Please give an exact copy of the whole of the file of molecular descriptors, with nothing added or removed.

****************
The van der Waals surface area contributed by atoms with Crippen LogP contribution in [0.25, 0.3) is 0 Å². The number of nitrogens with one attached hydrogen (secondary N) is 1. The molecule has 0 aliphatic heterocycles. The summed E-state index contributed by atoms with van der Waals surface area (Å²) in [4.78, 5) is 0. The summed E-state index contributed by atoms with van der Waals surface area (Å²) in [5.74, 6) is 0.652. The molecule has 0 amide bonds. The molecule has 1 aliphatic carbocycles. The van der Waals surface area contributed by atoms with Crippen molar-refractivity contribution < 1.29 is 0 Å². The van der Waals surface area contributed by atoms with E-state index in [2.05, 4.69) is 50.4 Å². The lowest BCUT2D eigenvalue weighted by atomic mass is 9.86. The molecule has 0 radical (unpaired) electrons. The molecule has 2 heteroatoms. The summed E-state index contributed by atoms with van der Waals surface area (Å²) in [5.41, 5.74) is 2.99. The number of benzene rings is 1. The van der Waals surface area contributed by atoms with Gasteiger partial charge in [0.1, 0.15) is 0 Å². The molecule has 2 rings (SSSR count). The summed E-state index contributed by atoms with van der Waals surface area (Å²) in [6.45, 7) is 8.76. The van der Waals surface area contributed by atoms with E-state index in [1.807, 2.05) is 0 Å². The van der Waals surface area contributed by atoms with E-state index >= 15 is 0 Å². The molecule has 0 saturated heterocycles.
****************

The van der Waals surface area contributed by atoms with Crippen LogP contribution in [0.25, 0.3) is 0 Å². The number of nitrogens with one attached hydrogen (secondary N) is 1. The molecule has 0 aliphatic heterocycles. The summed E-state index contributed by atoms with van der Waals surface area (Å²) in [4.78, 5) is 0. The summed E-state index contributed by atoms with van der Waals surface area (Å²) in [5.74, 6) is 0.652. The molecule has 0 amide bonds. The molecule has 1 aliphatic carbocycles. The van der Waals surface area contributed by atoms with Crippen molar-refractivity contribution < 1.29 is 0 Å². The van der Waals surface area contributed by atoms with E-state index in [2.05, 4.69) is 50.4 Å². The lowest BCUT2D eigenvalue weighted by atomic mass is 9.86. The molecule has 0 radical (unpaired) electrons. The molecule has 2 heteroatoms. The summed E-state index contributed by atoms with van der Waals surface area (Å²) in [5.41, 5.74) is 2.99. The number of benzene rings is 1. The van der Waals surface area contributed by atoms with Gasteiger partial charge in [0.1, 0.15) is 0 Å². The molecule has 2 rings (SSSR count). The summed E-state index contributed by atoms with van der Waals surface area (Å²) in [6.45, 7) is 8.76. The van der Waals surface area contributed by atoms with E-state index in [1.807, 2.05) is 0 Å². The van der Waals surface area contributed by atoms with E-state index >= 15 is 0 Å². The molecule has 0 saturated heterocycles.